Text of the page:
2001-Mon May 29 12:59:31 EDT 2017
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At first, Marine Sgt. Jon Gordon didn't exactly jump at the chance to learn to train a service dog. When he returned from Afghanistan, where he was injured driving over roadside bombs, he said, "I was where my head hurt so bad that I didn't want to do anything. I stayed in my room — I didn't like talking to people — I didn't go out." Then Gordon met Birdie, a Labrador Retriever from Warrior Canine Connection, a nonprofit that teaches veterans with traumatic brain injury and post-traumatic stress to train service dogs for other veterans — and everything changed.
The idea behind WCC is that training dogs is healing for the trainers. The first step in the process is socializing the puppies, getting them out and about so they'll become accustomed to daily life. That's also a first step for a veteran like Gordon, who was isolating himself. When he started working with Birdie, he found that the dog made it easier to interact with people.
"Having a dog with you, it's kind of like a safe buffer when people come up and talk to you," says Gordon. "It's 'Oh, you've got a cute dog, what does it do?' not 'What are your injuries, what's wrong with you?'"
But human contact isn't the only part of the process that's valuable for the trainers. A service dog must learn to be comfortable around crowds and calm in the face of unexpected loud noises — which can also be difficult for someone who's been injured in battle.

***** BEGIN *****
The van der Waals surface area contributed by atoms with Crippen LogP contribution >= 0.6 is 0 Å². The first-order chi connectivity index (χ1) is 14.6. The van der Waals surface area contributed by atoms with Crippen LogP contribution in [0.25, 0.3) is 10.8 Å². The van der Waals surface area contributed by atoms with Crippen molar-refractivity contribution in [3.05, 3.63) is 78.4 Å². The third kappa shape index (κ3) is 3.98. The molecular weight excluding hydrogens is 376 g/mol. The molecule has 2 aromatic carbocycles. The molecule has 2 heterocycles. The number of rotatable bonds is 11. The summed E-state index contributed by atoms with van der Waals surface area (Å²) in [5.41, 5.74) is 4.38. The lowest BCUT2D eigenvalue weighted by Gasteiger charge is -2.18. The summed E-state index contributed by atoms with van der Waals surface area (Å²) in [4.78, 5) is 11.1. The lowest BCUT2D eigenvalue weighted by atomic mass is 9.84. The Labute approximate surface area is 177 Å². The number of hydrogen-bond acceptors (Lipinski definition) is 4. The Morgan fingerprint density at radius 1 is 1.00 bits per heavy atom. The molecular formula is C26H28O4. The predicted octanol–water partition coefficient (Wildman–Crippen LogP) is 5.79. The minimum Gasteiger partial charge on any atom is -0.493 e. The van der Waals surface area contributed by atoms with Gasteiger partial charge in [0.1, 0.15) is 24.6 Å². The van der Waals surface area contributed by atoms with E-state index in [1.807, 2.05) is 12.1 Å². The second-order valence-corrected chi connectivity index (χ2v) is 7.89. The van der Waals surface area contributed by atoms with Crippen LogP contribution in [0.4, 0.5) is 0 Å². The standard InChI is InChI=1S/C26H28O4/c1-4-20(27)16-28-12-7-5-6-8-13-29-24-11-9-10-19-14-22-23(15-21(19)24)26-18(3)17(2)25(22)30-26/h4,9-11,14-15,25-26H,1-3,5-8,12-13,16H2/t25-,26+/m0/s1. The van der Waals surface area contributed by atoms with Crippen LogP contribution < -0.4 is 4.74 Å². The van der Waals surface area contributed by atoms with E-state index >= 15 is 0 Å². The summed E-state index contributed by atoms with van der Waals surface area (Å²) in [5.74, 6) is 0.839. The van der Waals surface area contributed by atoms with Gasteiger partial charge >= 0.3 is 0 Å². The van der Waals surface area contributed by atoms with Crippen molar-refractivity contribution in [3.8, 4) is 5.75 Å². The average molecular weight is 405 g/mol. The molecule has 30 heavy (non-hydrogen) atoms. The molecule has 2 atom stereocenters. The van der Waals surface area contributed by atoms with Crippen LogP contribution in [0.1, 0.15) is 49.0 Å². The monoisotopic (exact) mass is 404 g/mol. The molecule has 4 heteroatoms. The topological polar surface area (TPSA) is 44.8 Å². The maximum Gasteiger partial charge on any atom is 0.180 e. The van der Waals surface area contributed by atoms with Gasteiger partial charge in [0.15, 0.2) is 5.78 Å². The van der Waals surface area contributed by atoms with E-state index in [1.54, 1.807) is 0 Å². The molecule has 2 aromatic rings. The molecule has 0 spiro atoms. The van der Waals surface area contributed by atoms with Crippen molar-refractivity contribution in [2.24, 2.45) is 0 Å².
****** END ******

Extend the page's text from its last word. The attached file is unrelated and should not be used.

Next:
"Startling events or loud noises are often triggers for the veterans we work with," says Rick Yount, executive director of WCC. "To teach the dog that a car backfiring is a good thing, you have to challenge your own automatic distorted thinking that it's maybe an IED. To teach the dog that the world is safe, you have to sort of convince yourself of that."
Yount first created a service-dog training therapy program called Paws for Purple Hearts as part of his master's thesis work in 2008. Since 2010 he's been working with veterans in the PTSD and Traumatic Brain Injury research and treatment center at the National Intrepid Center of Excellence in Bethesda, Md. In 2011 he joined WCC, where he continues to focus on that work.
Yount says that one very basic principle of training turns out to be part of the healing process: To effectively praise a dog, you've got to sound like you mean it. This is therapeutic for soldiers suffering from the emotional numbness that comes with post-traumatic stress. "You have to at least pretend to sound happy," says Yount. "Having service members who are emotionally numb doing that, it really kind of pulls affect out of them."
Learning to use that happy tone of voice is hard for most people the first time they take a dog training class, but it's even more of a challenge for these injured vets. What inspires them to try, Yount believes, is the fact that they're helping other veterans. "That core value system of taking care of your own is a very powerful motivator."
Another goal of WCC is to conduct brain science research to get hard data on how interacting with and training dogs affects people with brain injury and PTSD. One of their planned projects will examine sleep problems, another common symptom experienced by the veterans in the program.
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